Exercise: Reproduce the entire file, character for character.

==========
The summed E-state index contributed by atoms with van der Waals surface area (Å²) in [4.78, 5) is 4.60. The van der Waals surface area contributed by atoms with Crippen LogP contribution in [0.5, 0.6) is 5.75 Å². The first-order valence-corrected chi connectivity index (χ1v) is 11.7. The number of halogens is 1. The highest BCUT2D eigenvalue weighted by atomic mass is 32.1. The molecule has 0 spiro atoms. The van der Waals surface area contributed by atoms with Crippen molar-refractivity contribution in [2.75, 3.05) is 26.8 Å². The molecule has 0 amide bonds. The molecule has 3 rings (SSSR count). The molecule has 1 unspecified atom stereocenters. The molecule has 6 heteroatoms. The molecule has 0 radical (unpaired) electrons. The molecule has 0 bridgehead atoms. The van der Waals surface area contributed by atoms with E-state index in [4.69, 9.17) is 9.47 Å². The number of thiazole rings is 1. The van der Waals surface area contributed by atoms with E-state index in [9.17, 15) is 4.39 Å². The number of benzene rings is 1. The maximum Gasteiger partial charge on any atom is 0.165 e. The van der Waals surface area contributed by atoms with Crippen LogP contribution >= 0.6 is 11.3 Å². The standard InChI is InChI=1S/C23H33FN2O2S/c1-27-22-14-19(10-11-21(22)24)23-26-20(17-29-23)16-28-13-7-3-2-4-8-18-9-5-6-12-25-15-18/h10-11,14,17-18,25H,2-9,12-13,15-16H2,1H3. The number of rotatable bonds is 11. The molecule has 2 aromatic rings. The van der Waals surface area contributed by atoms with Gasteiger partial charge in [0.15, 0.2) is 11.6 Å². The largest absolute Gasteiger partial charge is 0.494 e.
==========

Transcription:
The summed E-state index contributed by atoms with van der Waals surface area (Å²) in [4.78, 5) is 4.60. The van der Waals surface area contributed by atoms with Crippen LogP contribution in [0.5, 0.6) is 5.75 Å². The first-order valence-corrected chi connectivity index (χ1v) is 11.7. The number of halogens is 1. The highest BCUT2D eigenvalue weighted by atomic mass is 32.1. The molecule has 0 spiro atoms. The van der Waals surface area contributed by atoms with Crippen molar-refractivity contribution in [2.75, 3.05) is 26.8 Å². The molecule has 0 amide bonds. The molecule has 3 rings (SSSR count). The molecule has 1 unspecified atom stereocenters. The molecule has 6 heteroatoms. The molecule has 0 radical (unpaired) electrons. The molecule has 0 bridgehead atoms. The van der Waals surface area contributed by atoms with E-state index in [4.69, 9.17) is 9.47 Å². The number of thiazole rings is 1. The van der Waals surface area contributed by atoms with E-state index in [9.17, 15) is 4.39 Å². The number of benzene rings is 1. The maximum Gasteiger partial charge on any atom is 0.165 e. The van der Waals surface area contributed by atoms with Crippen LogP contribution >= 0.6 is 11.3 Å². The standard InChI is InChI=1S/C23H33FN2O2S/c1-27-22-14-19(10-11-21(22)24)23-26-20(17-29-23)16-28-13-7-3-2-4-8-18-9-5-6-12-25-15-18/h10-11,14,17-18,25H,2-9,12-13,15-16H2,1H3. The number of rotatable bonds is 11. The molecule has 2 aromatic rings. The van der Waals surface area contributed by atoms with Gasteiger partial charge in [0.15, 0.2) is 11.6 Å². The largest absolute Gasteiger partial charge is 0.494 e.